The Maximes, however, had no such fate. The author re-edited them frequently during his life, with alterations and additions; a few were added after his death, and it is usual now to print the whole of them together, regardless of when they appeared. They amount to about seven hundred in number, with only a few exceeding half a page in length; more frequently they consist of two or three lines. The view of conduct which they illustrate is usually summed up in the words "everything is reducible to the motive of self-interest." But though not absolutely incorrect, the phrase is misleading. The Maximes are in no respect mere deductions from or applications of any such general theory. They are on the contrary independent judgments on different relations of life and different affections of the human mind, which taken together give an overall impression of a cynical view of human nature. More sentimental moralists have protested loudly against this view, yet it is easier to declaim against it in general than to find a flaw in the several parts of which it is made up.
With a few exceptions La Rochefoucauld's maxims represent the matured result of the reflection of a man deeply versed in the business and pleasures of the world, and possessed of an extraordinarily fine and acute intellect, on the conduct and motives which have guided himself and his fellows. The astonishing excellence of the literary medium in which they are conveyed is even more remarkable than the general soundness of their ethical import. In uniting the four qualities of brevity, clearness, fulness of meaning and point, La Rochefoucauld has no rival. His Maximes are never mere epigrams; they are never platitudes; they are never dark sayings. They are packed full of meaning but without undue compression. Nothing is left unfinished, yet none of the workmanship is finical. The sentiment, far from being merely hard, as the sentimentalists pretend, has a vein of melancholy poetry running through it which calls to mind the traditions of La Rochefoucauld's devotion to the romances of chivalry. The maxims are never shallow; each is the text for a whole sermon of application and corollary which any one of thought and experience can write. To the literary critic no less than to the man of the world La Rochefoucauld ranks among the scanty number of pocket-books to be read and re-read with ever new admiration, instruction and delight. La Rochefoucauld's theories about human nature are based on such topics as self-interest and self-love, passions and emotions, vanity, relationships, love, conversation, insincerity, and trickery. His writings are very concise, straightforward, and candid.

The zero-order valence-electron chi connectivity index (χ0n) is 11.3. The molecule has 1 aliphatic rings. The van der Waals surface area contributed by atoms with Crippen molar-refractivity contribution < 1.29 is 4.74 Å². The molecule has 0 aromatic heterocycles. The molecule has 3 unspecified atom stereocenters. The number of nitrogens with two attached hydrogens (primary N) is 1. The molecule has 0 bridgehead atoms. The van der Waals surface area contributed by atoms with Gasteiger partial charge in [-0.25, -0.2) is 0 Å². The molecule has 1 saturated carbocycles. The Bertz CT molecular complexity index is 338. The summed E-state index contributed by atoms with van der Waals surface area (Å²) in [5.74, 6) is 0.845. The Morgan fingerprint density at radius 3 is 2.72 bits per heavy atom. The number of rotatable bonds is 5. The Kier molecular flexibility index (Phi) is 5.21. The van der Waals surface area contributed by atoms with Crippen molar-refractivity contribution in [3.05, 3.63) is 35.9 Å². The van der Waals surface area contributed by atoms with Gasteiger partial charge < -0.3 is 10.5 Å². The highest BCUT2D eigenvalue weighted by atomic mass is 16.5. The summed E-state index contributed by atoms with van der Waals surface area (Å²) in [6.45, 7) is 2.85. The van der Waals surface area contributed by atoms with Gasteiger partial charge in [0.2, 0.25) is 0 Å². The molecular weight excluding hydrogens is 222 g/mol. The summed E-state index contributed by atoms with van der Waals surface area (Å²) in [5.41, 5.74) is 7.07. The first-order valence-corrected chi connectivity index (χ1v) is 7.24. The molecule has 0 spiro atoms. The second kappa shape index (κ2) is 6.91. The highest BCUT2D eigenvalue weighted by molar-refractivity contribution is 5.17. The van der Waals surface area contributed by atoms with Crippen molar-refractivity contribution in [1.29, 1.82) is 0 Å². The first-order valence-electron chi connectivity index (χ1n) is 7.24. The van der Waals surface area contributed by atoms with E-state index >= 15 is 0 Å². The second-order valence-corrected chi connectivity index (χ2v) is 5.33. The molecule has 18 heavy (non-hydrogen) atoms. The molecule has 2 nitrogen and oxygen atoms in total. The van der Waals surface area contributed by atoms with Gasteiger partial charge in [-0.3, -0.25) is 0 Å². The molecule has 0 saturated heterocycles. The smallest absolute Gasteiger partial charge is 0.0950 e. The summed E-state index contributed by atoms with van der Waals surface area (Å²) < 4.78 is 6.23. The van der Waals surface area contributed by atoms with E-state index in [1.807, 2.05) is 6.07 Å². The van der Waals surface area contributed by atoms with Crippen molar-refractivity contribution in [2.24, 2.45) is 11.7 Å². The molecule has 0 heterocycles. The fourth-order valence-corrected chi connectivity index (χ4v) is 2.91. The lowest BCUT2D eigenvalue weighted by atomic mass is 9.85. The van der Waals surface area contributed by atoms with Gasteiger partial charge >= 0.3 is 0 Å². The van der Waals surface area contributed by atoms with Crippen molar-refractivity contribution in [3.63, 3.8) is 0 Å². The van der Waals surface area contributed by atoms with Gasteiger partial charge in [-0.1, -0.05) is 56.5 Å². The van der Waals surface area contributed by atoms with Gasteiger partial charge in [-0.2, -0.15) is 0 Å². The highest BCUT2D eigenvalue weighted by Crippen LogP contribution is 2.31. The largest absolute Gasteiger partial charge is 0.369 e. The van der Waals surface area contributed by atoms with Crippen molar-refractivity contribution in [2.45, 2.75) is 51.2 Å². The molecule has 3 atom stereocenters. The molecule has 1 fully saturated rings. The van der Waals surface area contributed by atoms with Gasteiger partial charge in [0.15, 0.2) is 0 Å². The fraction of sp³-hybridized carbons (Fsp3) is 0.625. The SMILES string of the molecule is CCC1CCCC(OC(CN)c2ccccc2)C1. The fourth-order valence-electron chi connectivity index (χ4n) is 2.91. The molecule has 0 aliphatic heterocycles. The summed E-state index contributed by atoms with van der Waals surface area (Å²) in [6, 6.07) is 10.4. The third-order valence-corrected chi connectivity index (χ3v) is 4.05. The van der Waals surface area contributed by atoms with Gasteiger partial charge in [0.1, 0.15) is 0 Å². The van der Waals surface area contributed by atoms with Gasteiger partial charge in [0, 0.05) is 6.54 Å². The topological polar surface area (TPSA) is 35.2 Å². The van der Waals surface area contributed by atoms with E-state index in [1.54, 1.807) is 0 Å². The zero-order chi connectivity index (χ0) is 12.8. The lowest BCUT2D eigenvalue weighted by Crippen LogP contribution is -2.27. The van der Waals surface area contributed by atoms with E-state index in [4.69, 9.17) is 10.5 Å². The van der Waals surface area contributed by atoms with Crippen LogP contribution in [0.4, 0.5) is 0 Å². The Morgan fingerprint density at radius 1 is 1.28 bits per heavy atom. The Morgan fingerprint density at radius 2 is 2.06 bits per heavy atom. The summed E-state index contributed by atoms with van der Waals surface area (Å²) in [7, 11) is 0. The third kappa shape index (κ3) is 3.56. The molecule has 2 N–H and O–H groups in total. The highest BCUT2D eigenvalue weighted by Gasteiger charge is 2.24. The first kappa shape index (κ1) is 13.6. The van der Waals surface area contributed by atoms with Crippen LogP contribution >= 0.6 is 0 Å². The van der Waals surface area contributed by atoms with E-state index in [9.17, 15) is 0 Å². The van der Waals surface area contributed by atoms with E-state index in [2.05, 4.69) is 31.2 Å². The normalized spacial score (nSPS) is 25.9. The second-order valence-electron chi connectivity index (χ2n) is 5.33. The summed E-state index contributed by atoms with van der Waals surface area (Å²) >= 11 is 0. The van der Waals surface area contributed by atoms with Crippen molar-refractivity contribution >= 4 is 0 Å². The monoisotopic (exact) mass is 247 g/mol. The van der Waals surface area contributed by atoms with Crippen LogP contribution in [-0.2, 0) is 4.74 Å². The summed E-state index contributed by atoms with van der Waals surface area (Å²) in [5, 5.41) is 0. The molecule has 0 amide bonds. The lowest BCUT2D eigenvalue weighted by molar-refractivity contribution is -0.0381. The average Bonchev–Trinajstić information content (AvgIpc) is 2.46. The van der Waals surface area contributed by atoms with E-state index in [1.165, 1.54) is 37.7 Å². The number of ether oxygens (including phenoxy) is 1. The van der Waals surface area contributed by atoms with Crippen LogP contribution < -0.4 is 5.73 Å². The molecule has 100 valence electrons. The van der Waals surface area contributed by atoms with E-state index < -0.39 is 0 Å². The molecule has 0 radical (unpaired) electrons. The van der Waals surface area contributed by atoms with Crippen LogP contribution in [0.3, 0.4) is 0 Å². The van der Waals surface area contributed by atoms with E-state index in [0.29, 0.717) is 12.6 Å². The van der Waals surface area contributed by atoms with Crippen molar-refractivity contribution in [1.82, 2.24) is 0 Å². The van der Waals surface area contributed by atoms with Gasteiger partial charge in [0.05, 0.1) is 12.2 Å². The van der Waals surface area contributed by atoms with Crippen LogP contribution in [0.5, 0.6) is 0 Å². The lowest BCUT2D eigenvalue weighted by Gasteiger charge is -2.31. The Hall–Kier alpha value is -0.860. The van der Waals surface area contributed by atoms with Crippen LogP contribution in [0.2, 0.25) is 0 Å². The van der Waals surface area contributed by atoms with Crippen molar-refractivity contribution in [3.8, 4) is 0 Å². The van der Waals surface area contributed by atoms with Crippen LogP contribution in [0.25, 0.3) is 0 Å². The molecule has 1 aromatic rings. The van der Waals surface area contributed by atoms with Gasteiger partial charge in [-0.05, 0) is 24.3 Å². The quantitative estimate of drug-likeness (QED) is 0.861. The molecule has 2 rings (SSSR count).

The editions of La Rochefoucauld's Maximes (as the full title runs Reflexions ou sentences et maximes morales) published in his lifetime bear the dates 1665 (editio princeps), 1666, 1671, 1675, 1678. An important edition which appeared after his death in 1693 may rank almost with these. As long as the Memoirs remained in the state above described, no edition of them need be mentioned, and none of the complete works was possible.
Previous editions were superseded by that of Jean Désiré Louis Gilbert and Jules Gourdault (1868-1883), in the series Grands Ecrivains de la France, 3 vols. There are still some puzzles as to the text; but this edition supplies all available material in regard to them.
The handsomest separate edition of the Maximes is the so-called Edition des bibliophiles (1870). See the English version The Moral Maxims and Reflections of the Duke De La Rochefoucauld by George H. Powell (1903).
Nearly all the great French critics of the nineteenth century have dealt more or less with La Rochefoucauld: the chief recent monograph on him is that of Jean Bourdeau in the Grands Ecrivains français (1893).
For a recent assessment of La Rochfoucauld's thought and his place in modern culture see John Farrell, Paranoia and Modernity: Cervantes to Rousseau (Cornell UP, 2006), chapter nine.
All links retrieved April 26, 2017.